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Cole v. Richardson

Citation. 405 U.S. 676 (1972)
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Brief Fact Summary.

The appellee, hired as a research sociologist, was required to take an oath by Massachusetts but refused.

Synopsis of Rule of Law.

Neither federal nor state government may condition employment on taking oaths that impinge on rights guaranteed by the First and Fourteenth Amendments respectively.


The appellee, Richardson, was hired as a research sociologist by the Boston State Hospital. Appellant Cole is superintendent of the hospital. Soon after she entered on duty, Mrs. Richardson was asked to subscribe to the oath required of all public employees in Massachusetts. Mrs. Richardson informed the hospital’s personnel department that she could not take oath as ordered because of her belief that it was in violation of the Constitution. She was terminated and brought this suit.


Is requiring the oath on all public employees in Massachusetts violate the Constitution?


No, the second clause of the oath contains a promise to oppose the overthrow of the government of the United States by force, violence, or by any illegal or unconstitutional language. The Court has recognized the purpose leading legislatures to enact such oaths, just as the purpose leading the Framers of our Constitution to include the two explicit constitutional oaths, was not to create specific responsibilities but to assure that those in positions of public trust were willing to commit themselves to live by the constitutional processes of our system.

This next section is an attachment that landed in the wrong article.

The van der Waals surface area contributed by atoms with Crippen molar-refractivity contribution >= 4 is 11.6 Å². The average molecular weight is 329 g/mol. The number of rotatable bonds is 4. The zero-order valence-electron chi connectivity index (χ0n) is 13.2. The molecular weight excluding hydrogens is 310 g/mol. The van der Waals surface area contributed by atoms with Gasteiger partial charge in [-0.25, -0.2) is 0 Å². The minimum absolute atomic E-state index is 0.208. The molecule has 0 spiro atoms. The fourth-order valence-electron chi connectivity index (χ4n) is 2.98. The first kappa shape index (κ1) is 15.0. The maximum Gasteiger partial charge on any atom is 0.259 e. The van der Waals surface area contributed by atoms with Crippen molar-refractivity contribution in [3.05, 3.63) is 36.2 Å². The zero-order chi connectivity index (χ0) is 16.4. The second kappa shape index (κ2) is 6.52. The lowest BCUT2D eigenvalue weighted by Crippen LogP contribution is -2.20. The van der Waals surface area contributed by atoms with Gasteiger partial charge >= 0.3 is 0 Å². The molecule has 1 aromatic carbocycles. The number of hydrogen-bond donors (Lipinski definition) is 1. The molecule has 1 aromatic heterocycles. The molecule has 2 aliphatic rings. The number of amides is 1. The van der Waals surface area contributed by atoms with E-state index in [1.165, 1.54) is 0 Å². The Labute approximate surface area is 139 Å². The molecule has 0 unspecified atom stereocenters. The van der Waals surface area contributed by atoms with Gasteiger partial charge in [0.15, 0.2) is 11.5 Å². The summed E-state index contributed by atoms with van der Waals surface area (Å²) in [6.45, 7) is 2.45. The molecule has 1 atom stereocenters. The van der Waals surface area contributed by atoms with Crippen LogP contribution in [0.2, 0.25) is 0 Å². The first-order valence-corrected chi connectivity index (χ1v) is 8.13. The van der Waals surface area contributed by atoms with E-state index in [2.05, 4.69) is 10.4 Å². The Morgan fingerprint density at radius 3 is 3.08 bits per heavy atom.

Justice Marshall

The clause in the oath is not only vague but overbroad. The oath is not clear whether the last prepositional phrase modified the verb “oppose” or the noun “overthrow.” Thus, an affiant cannot be certain whether he is swearing that he will “oppose” governmental overthrow by utilizing every means at his disposal, including those specifically prohibited by the laws or constitutions he has sworn to support or whether he has merely accepted the responsibility of opposing illegal or unconstitutional overthrows. The affiant is left with little guidance as to the responsibilities he has assumed in taking the oath.


Here, the clause does not require specific action in some hypothetical or actual situation. Plainly “force, violence or any illegal or unconstitutional method” modifies “overthrow” and does not commit the oath taker to meet force with force. Just as the active word “support” has been interpreted to mean simply a commitment to abide by our constitutional system, the clause of this oath is merely oriented to the negative implication of this notion. It is a commitment not to use illegal and constitutionally unprotected force to change the constitutional system. The oath is not interpreted as void for vagueness. It is punishable only by a prosecution for perjury and since perjury is a knowing and willful falsehood, the constitutional vice of punishment without fair warning cannot occur here. Nor here is there any problem of punishment inflicted by mere prosecution. There has been no prosecution under this statute and there is no indication that prosecutions have been planned or begun. The oath triggered no serious possibility of prosecution.

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